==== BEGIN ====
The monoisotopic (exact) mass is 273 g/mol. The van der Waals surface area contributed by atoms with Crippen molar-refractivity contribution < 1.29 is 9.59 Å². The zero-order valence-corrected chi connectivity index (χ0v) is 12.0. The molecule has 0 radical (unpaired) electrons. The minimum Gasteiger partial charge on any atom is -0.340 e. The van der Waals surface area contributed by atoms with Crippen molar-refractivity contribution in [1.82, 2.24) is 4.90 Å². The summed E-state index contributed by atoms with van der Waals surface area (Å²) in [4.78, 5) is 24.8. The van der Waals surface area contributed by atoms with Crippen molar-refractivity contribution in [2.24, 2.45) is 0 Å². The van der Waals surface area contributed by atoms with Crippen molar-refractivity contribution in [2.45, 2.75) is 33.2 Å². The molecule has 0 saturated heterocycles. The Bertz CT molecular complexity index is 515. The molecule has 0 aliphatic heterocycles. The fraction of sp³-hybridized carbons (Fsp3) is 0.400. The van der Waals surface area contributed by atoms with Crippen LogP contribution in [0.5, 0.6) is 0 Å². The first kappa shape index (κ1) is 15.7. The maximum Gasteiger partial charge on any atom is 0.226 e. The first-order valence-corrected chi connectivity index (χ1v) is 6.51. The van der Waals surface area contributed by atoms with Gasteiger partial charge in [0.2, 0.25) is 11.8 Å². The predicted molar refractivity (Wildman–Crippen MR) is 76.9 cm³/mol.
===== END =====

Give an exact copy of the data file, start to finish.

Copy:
The monoisotopic (exact) mass is 273 g/mol. The van der Waals surface area contributed by atoms with Crippen molar-refractivity contribution < 1.29 is 9.59 Å². The zero-order valence-corrected chi connectivity index (χ0v) is 12.0. The molecule has 0 radical (unpaired) electrons. The minimum Gasteiger partial charge on any atom is -0.340 e. The van der Waals surface area contributed by atoms with Crippen molar-refractivity contribution in [1.82, 2.24) is 4.90 Å². The summed E-state index contributed by atoms with van der Waals surface area (Å²) in [4.78, 5) is 24.8. The van der Waals surface area contributed by atoms with Crippen molar-refractivity contribution in [2.24, 2.45) is 0 Å². The van der Waals surface area contributed by atoms with Crippen molar-refractivity contribution in [2.45, 2.75) is 33.2 Å². The molecule has 0 saturated heterocycles. The Bertz CT molecular complexity index is 515. The molecule has 0 aliphatic heterocycles. The fraction of sp³-hybridized carbons (Fsp3) is 0.400. The van der Waals surface area contributed by atoms with Crippen LogP contribution in [0.5, 0.6) is 0 Å². The first kappa shape index (κ1) is 15.7. The maximum Gasteiger partial charge on any atom is 0.226 e. The first-order valence-corrected chi connectivity index (χ1v) is 6.51. The van der Waals surface area contributed by atoms with Gasteiger partial charge in [0.2, 0.25) is 11.8 Å². The predicted molar refractivity (Wildman–Crippen MR) is 76.9 cm³/mol.